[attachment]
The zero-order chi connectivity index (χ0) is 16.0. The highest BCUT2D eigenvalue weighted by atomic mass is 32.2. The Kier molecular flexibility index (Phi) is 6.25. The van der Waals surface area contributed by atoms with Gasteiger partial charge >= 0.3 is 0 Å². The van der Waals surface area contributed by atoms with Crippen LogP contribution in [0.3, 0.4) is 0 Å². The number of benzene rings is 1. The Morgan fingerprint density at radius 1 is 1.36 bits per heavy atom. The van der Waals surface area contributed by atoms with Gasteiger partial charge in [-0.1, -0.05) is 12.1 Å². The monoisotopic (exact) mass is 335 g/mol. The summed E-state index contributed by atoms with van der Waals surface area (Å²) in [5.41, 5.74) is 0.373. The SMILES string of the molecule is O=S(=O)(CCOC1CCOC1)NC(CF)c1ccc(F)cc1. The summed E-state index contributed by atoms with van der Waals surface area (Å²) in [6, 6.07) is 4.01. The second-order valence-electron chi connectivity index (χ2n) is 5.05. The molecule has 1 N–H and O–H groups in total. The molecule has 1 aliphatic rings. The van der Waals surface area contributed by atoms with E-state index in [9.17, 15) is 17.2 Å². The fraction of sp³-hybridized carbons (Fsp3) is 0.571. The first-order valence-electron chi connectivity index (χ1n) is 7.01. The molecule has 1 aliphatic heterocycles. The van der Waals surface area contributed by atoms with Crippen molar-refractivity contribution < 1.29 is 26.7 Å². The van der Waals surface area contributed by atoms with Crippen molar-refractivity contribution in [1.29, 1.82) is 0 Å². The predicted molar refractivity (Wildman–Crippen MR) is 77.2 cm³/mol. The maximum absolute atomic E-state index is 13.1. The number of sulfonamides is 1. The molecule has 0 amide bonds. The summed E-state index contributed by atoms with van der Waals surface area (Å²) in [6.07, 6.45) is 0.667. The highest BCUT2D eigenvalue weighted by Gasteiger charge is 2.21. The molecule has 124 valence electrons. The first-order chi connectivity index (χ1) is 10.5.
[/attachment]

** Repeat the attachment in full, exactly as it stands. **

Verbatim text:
The zero-order chi connectivity index (χ0) is 16.0. The highest BCUT2D eigenvalue weighted by atomic mass is 32.2. The Kier molecular flexibility index (Phi) is 6.25. The van der Waals surface area contributed by atoms with Gasteiger partial charge >= 0.3 is 0 Å². The van der Waals surface area contributed by atoms with Crippen LogP contribution in [0.3, 0.4) is 0 Å². The number of benzene rings is 1. The Morgan fingerprint density at radius 1 is 1.36 bits per heavy atom. The van der Waals surface area contributed by atoms with Gasteiger partial charge in [-0.1, -0.05) is 12.1 Å². The monoisotopic (exact) mass is 335 g/mol. The summed E-state index contributed by atoms with van der Waals surface area (Å²) in [5.41, 5.74) is 0.373. The SMILES string of the molecule is O=S(=O)(CCOC1CCOC1)NC(CF)c1ccc(F)cc1. The summed E-state index contributed by atoms with van der Waals surface area (Å²) in [6, 6.07) is 4.01. The second-order valence-electron chi connectivity index (χ2n) is 5.05. The molecule has 1 N–H and O–H groups in total. The molecule has 1 aliphatic rings. The van der Waals surface area contributed by atoms with E-state index in [9.17, 15) is 17.2 Å². The fraction of sp³-hybridized carbons (Fsp3) is 0.571. The first-order valence-electron chi connectivity index (χ1n) is 7.01. The molecule has 1 aliphatic heterocycles. The van der Waals surface area contributed by atoms with Crippen molar-refractivity contribution < 1.29 is 26.7 Å². The van der Waals surface area contributed by atoms with Crippen molar-refractivity contribution in [1.29, 1.82) is 0 Å². The predicted molar refractivity (Wildman–Crippen MR) is 77.2 cm³/mol. The maximum absolute atomic E-state index is 13.1. The number of sulfonamides is 1. The molecule has 0 amide bonds. The summed E-state index contributed by atoms with van der Waals surface area (Å²) in [6.07, 6.45) is 0.667. The highest BCUT2D eigenvalue weighted by Gasteiger charge is 2.21. The molecule has 124 valence electrons. The first-order chi connectivity index (χ1) is 10.5.